At least it gives the real talents the space to shine, like Steve Earle with “John Walker’s Blues” and disc one’s opener, Bob Dylan’s “High Water”. Sounding older than the hills and more inexplicable than the universe itself, the Bard serves up an object lesson in the timeless mysteries of American folk and blues. Lambchop hit a fragile, soulful note with “I Can Hardly Spell My Name”, The Flaming Lips provide “Do You Realize??”, and Jeff Finlin underlines his simmering potential with “I Am The King”, a starkly melancholic affair containing more than a hint of the young Randy Newman. Warren Zevon’s darkly Leonard Cohen-ish “You’re A Whole Different Person When You’re Scared” isn’t his best-ever song, but at least it’s by Warren Zevon, while Silver Jews risk a tarring-and-feathering with “Horseleg Swastika”. Nice to see the criminally unsung Rodney Crowell in here with “Ballad Of A Teenage Queen”.
One encouraging aspect of this collection is the strong showing by the Brit contingent. Grand Drive’s “Track 40’s Gone” lights up disc two, hotly pursued by The Arlenes and the desolate “Lonely Won’t Leave Me Alone”. A tip of the hat, too, to The Vessels and their cunningly off-kilter “Don’t Waste Your Time”.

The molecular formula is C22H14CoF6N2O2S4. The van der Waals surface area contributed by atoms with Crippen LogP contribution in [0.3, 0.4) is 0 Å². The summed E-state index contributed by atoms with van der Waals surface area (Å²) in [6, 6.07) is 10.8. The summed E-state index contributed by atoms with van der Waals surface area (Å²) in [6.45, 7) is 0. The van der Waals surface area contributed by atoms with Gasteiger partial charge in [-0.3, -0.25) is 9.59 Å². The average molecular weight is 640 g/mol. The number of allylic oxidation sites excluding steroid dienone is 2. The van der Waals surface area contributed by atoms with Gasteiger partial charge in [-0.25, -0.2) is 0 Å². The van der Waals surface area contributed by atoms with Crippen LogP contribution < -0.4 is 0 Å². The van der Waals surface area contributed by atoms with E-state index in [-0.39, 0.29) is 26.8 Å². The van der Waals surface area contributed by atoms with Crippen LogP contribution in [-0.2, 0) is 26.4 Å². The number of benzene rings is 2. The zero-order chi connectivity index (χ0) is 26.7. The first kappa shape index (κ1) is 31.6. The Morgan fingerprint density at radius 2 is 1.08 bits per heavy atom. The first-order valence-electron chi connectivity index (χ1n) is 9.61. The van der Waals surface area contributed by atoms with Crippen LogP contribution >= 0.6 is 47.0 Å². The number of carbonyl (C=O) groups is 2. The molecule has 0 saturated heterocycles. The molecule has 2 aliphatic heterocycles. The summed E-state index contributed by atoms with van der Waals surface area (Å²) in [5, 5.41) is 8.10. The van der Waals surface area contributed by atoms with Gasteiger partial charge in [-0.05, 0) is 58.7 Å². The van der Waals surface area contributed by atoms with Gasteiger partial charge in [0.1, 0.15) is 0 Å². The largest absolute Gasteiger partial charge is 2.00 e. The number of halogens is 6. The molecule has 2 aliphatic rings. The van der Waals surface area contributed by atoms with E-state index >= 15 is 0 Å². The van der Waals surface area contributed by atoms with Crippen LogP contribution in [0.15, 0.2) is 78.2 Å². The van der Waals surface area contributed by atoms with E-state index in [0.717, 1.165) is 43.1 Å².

Food for thought.
Nowhere is the line between genius and madness so thin and permeable in recent music than in the work of Miles Davis; nor is there any critical divide deeper in jazz than the line drawn by Bitches Brew in 1969. Opinion on the 22 years of music he continued to make thereafter is still fundamentally fissured on the issue of whether what Davis played in his long final period can be called music at all. This gigantic 20-disc boxed set, retailing at an amazing
Todd Rundgren’s ’70s heyday has been late in busting into the legit-bootleg CD reissue market, but this power-pack of prog-punk-pop does help to redress the balance. “Love Alone”, “Trapped” and “Last Of The New Wave Riders”, here, can only be described as the hybrid of an ecstatically damaged mind, one of rock’s tightest-ever bands and sheer live energy. Music to punch the air to.